Which viewing experience holds more of your attention - consuming content on your mobile or seeing it on a big screen TV? You'd expect that TV would come out on top in that battle, but a recent study commissioned by Facebook found that the smartphone experience is actually more immersive than TV viewing in terms of overall attention, positive emotion and engagement. But you'd kind of expect Facebook to find that, right? Their business is increasingly about mobile, and definitely not about TV, so it's not that surprising that their research found mobile is more immersive. But the data and research is actually pretty compelling, incorporating neuroscience and cognitive analysis to determine which delivery methods best hold our attention and why. Facebook recently released the findings via the Facebook IQ Industry Research blog.
To get a better understanding of how we respond to different media delivery mediums, Facebook commissioned US-based neuromarketing agency SalesBrain to conduct a study. Their research looked at how the brain responds to 4 key areas - engagement, attention, emotion and retention - when viewing content on TV versus mobile, the first time a neuroscience study has compared ads watched in this way. The research aimed to provide definitive insight into how people are processing brand information and content in order to help marketers better understand the internal triggers that cause consumers to pay attention to one thing and ignore another, and how exactly that process works in the modern viewer.
To understand this, SalesBrain researchers split the study participants into two groups based on age and gender. The participants completed a baseline measure and were then shown a set of ads, each ranging from 30-120 seconds in duration. The first group viewed the ads first on a TV then a smartphone, while the second group did the same in reverse order, viewing the content on a smartphone first. This analysis provided the researchers with neurological data on how each group processed and responded to the content, and the cross-matching of the findings highlighted which delivery method performed better, in terms of cognitive response - the participants were monitored for changes in heart rate and EEG rhythm as well as other measures of subconscious reaction.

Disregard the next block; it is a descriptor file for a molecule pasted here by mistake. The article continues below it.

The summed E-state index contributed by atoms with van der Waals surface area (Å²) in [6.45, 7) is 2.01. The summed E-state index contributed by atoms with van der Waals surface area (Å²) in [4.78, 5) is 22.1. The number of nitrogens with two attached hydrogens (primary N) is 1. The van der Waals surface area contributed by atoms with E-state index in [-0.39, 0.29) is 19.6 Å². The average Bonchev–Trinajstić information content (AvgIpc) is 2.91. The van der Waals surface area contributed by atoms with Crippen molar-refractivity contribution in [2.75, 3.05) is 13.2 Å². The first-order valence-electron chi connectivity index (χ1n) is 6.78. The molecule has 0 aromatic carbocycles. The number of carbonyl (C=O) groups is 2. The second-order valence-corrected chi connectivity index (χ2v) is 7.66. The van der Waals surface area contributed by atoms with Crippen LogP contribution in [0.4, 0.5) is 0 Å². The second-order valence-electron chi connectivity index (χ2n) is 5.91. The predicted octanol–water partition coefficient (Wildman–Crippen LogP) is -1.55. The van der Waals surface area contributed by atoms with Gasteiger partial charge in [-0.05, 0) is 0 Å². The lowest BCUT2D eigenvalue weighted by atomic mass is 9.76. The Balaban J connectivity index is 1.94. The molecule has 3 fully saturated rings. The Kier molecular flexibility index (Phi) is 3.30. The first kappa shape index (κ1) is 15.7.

What researchers found was that, overall, participants were:
"...more attentive and tended to feel more positively toward the information presented on a mobile phone than on a TV. With TV, people's brains were more distracted and had to work harder to process the information. We found that, overall, mobile was on par with TV with regards to emotional intensity and engagement. Having said that, emotions and engagement were significantly higher for a couple of the ads. People were equally likely to be as engaged on mobile as they were on TV."
In addition to this, researchers also found that participants had greater message recall when viewing content on TV followed by viewing it on a smartphone - though that finding is probably less eye-opening in the scheme of things.
The findings show that the mobile experience is more immersive than many would expect. In his notes on the study, SalesBrain founder Dr. Christophe Morin said: